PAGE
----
Rohr, Richard. Job and the Mystery of Suffering: Spiritual Reflections. NY: The Crossroad Publishing Company, 1996.

Always remember that the best ally of God is what is. Not what should be, what could be, what needs be, but what is. “Isness” will lead us to perfect love. 176

Rohr, Richard. Job and the Mystery of Suffering: Spiritual Reflections. NY: The Crossroad Publishing Company, 1996.

Remember that the opposite of love is not really hatred, but control. God remains in love and therefore out of the control mode. When we are not in love, we are invariably trying to control everything – it’s a good litmus test. God seems to be fully in control only when we give it back to God. That is the beauty and limitation of those who love. They can give up control, and they can weep instead of explain. 60

God’s Love Is Free: The Banquet Says It All by Richard Rohr, O.F.M.

The great, central theme of the Bible, in my judgment, is grace, God’s favor. God’s love is literally unaccountable: It can’t be put in any ledger of accounts. Yet the mindset of merit, of buying, selling and earning, is common. Until you can give up that mindset you cannot understand the concept of grace, or truly experience it.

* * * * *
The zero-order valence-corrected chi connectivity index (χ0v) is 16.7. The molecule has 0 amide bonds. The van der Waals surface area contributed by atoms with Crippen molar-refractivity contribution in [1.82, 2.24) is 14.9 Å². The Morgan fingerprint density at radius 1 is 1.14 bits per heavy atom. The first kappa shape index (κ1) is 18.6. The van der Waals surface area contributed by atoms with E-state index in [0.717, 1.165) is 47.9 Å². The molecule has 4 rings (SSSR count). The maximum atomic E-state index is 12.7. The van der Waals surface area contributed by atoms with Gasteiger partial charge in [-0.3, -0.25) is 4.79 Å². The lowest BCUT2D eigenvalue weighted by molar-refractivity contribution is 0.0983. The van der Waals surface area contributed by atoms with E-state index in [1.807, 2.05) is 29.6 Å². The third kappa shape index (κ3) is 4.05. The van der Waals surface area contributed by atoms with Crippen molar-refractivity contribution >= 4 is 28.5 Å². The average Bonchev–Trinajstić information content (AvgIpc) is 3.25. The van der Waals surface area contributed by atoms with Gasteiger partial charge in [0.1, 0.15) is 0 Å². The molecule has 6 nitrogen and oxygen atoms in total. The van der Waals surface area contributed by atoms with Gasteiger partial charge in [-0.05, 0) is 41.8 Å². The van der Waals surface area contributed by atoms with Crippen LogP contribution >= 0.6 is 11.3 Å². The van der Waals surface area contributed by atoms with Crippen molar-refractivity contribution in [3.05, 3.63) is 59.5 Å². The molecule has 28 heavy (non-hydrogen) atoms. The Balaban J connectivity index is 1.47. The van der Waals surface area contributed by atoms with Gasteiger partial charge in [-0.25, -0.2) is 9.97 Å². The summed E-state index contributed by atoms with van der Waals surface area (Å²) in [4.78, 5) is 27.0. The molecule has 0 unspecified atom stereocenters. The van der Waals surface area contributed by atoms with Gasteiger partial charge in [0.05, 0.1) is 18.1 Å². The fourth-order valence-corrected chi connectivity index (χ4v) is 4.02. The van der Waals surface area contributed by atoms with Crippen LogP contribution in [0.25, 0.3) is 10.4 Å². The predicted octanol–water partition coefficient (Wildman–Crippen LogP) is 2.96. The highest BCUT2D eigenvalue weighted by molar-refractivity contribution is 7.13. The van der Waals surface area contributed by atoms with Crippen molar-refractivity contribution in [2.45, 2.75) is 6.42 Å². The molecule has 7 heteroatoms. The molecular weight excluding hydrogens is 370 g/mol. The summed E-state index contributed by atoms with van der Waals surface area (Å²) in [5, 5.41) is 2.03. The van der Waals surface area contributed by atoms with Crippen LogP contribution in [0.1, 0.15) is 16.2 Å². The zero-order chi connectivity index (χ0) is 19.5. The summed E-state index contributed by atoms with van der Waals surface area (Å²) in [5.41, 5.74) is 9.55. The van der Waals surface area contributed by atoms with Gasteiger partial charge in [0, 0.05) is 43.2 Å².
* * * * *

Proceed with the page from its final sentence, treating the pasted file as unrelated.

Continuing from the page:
Some friends once made a bumper sticker of this lifelong theme of my preaching: “God does not love you because you’re good, but you’re good because God loves you.” Goodness is not something you achieve. I realize this more and more as I get older, that God does almost everything. The good things I’ve been able to do have always been a participation in who God is in me. As we say at the end of the eucharistic prayer, referring to Christ, “through him, with him, in him.” The stupid, sinful things I’ve done in my life have always been the work of my private self—closed off from God.

God’s love or favor is a free gift—not something we earn.

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